Getting spoiled grain out of storage always poses an increased safety risk for entrapment and suffocation to a farm operator and worker. There are years of documentation that illustrate the direct connection from spoiled grain leaving storage to a tragic grain entrapment and the resulting fatality. Continue reading

Managing Stored Grain

By:  Jason Hartschuh, OSU Extension

Managing stored grain throughout the winter is an important part of your grain marketing plan for farm profitability. This winter we are already receiving reports of stored grain going out of condition, which can lower the value and be a hazard to those working around the grain facility. At a minimum, stored grain that has gone out of condition can cause health hazards, especially when grain dust contains mold and bacteria. Out of condition grain can also form a crust or stick to the bin walls and if someone enters the bin for any reason an entrapment could occur. For more information on safety when working around grain visit http://go.osu.edu/AFM and listen to episode 41 of the podcast on grain bin safety.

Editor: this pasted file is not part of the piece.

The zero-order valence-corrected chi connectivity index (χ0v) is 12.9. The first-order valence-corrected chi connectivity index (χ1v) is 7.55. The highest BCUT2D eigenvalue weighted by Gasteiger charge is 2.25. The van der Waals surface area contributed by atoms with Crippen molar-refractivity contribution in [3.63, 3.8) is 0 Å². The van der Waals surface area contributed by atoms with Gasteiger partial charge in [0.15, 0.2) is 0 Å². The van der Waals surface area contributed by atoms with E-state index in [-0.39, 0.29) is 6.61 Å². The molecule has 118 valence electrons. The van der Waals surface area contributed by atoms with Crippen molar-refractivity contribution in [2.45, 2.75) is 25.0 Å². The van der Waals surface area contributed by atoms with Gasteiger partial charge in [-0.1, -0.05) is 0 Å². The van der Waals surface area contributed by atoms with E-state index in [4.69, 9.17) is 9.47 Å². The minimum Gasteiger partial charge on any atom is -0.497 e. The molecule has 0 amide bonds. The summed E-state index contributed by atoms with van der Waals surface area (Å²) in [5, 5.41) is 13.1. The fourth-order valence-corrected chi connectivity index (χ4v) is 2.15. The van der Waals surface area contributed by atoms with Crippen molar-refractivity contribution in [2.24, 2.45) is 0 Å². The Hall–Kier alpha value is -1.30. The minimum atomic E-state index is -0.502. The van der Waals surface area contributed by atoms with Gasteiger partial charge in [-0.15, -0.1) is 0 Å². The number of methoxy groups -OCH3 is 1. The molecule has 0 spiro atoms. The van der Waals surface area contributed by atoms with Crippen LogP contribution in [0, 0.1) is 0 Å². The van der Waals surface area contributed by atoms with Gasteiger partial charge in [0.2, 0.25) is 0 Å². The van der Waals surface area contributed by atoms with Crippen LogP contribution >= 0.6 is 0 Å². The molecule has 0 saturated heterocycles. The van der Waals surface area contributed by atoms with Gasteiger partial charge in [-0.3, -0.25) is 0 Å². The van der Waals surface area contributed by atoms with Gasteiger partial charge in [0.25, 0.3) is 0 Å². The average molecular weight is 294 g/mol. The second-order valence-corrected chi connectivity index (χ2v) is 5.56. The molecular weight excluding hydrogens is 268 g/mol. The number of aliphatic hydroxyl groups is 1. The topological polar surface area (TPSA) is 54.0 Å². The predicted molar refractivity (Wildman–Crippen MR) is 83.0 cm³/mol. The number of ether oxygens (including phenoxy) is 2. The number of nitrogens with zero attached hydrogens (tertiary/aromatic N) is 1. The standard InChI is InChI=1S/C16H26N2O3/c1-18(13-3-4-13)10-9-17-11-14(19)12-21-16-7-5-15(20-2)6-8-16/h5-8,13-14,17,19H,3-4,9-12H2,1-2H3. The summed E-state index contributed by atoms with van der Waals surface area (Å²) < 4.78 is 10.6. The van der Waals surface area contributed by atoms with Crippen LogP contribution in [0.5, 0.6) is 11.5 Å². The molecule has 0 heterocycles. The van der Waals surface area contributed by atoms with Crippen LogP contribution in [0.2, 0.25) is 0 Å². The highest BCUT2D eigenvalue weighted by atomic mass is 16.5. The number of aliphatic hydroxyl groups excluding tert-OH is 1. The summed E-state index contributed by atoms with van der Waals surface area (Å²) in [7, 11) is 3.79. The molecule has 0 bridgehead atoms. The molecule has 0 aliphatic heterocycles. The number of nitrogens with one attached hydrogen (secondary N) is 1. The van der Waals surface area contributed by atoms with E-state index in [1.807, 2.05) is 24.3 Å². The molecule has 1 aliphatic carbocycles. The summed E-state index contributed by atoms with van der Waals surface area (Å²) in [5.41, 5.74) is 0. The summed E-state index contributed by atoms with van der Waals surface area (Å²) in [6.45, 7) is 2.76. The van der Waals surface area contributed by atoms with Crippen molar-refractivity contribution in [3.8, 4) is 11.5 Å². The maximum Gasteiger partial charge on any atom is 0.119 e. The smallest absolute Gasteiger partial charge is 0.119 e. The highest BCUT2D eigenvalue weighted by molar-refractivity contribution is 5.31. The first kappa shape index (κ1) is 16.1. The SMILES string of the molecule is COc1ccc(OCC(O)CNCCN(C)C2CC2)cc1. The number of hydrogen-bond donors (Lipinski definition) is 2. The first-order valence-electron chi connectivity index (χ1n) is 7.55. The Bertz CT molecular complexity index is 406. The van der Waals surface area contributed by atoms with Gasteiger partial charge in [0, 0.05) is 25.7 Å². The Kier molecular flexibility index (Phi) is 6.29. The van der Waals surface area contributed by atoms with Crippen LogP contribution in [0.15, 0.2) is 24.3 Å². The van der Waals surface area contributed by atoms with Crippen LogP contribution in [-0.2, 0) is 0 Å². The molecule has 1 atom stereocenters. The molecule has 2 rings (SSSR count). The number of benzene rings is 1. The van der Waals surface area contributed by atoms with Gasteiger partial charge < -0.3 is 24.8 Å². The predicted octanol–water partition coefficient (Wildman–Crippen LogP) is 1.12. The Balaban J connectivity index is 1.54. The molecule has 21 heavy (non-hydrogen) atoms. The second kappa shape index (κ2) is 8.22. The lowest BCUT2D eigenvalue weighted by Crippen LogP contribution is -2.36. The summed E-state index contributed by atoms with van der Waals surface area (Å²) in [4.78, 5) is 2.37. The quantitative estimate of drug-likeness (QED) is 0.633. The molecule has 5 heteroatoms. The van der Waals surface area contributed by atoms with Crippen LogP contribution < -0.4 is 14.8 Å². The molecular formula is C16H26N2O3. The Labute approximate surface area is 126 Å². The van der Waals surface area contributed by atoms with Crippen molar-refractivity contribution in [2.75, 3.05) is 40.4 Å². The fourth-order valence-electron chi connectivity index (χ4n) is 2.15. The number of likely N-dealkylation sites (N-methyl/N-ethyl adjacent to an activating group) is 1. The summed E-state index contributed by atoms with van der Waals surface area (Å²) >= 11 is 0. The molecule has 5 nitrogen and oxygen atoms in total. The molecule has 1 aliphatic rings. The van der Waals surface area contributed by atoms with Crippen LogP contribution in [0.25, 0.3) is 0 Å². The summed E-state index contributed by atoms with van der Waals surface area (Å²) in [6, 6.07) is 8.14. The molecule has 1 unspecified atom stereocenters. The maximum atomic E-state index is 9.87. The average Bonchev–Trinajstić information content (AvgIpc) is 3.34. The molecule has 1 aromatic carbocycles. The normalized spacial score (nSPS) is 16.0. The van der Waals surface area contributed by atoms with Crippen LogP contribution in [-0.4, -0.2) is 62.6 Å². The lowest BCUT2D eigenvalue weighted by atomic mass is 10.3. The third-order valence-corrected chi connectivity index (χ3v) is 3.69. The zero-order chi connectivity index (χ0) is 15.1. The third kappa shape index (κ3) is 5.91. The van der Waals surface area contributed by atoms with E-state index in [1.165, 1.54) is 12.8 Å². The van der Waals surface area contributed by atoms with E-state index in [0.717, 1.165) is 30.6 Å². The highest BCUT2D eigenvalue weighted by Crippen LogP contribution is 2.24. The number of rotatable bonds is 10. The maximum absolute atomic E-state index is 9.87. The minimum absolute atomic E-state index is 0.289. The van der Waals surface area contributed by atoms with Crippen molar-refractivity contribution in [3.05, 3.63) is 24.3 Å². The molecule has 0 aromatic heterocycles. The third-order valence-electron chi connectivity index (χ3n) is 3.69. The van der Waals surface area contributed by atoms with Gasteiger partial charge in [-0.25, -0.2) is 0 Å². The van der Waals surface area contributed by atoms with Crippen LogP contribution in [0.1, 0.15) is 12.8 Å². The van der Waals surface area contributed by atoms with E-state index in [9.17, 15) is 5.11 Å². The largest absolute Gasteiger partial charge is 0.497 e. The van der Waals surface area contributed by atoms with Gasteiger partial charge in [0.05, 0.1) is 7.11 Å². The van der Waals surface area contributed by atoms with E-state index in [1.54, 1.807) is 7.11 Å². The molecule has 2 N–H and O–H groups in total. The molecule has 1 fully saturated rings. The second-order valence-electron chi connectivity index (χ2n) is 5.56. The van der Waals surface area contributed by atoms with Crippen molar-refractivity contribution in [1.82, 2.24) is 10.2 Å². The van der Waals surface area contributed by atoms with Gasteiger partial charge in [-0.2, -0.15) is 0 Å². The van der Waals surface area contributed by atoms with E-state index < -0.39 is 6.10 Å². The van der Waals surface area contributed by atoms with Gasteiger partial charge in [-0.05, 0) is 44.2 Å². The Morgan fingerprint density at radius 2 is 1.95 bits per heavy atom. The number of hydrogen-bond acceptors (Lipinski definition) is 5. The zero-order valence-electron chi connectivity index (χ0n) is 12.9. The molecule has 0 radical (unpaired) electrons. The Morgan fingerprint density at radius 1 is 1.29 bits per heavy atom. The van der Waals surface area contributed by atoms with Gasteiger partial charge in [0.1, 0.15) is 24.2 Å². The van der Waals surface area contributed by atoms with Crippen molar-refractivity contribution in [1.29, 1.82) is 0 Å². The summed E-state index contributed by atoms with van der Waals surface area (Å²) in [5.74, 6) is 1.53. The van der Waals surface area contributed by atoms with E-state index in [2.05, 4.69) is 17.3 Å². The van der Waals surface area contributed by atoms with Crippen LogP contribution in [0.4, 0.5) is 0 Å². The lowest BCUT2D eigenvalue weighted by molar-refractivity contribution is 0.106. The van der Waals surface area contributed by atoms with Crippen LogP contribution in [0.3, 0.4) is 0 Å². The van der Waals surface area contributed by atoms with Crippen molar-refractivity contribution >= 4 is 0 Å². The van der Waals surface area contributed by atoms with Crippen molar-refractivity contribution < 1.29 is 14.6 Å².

Too many of us know the scare of a close call with grain entrapment but lived to tell the story. Even if it was just in a wagon or a truck while unloading wet grain, the fear is real. Unfortunately, it does not always stop us from entering a bin without the proper safety equipment. To help raise awareness of the dangers of working around stored grain, Champaign County will be showing a screening of the movie SILO on February 6 at 6pm at the Gloria Theater in Urbana. SILO is “inspired by true events, SILO follows a harrowing day in an American farm town. Disaster strikes when teenager Cody Rose is entrapped in a 50-foot-tall grain bin. When the corn turns to quicksand, family, neighbors and first responders must put aside their differences to rescue Cody from drowning in the crop that has sustained their community for generations.” RSVP at https://silourbana.eventbrite.com.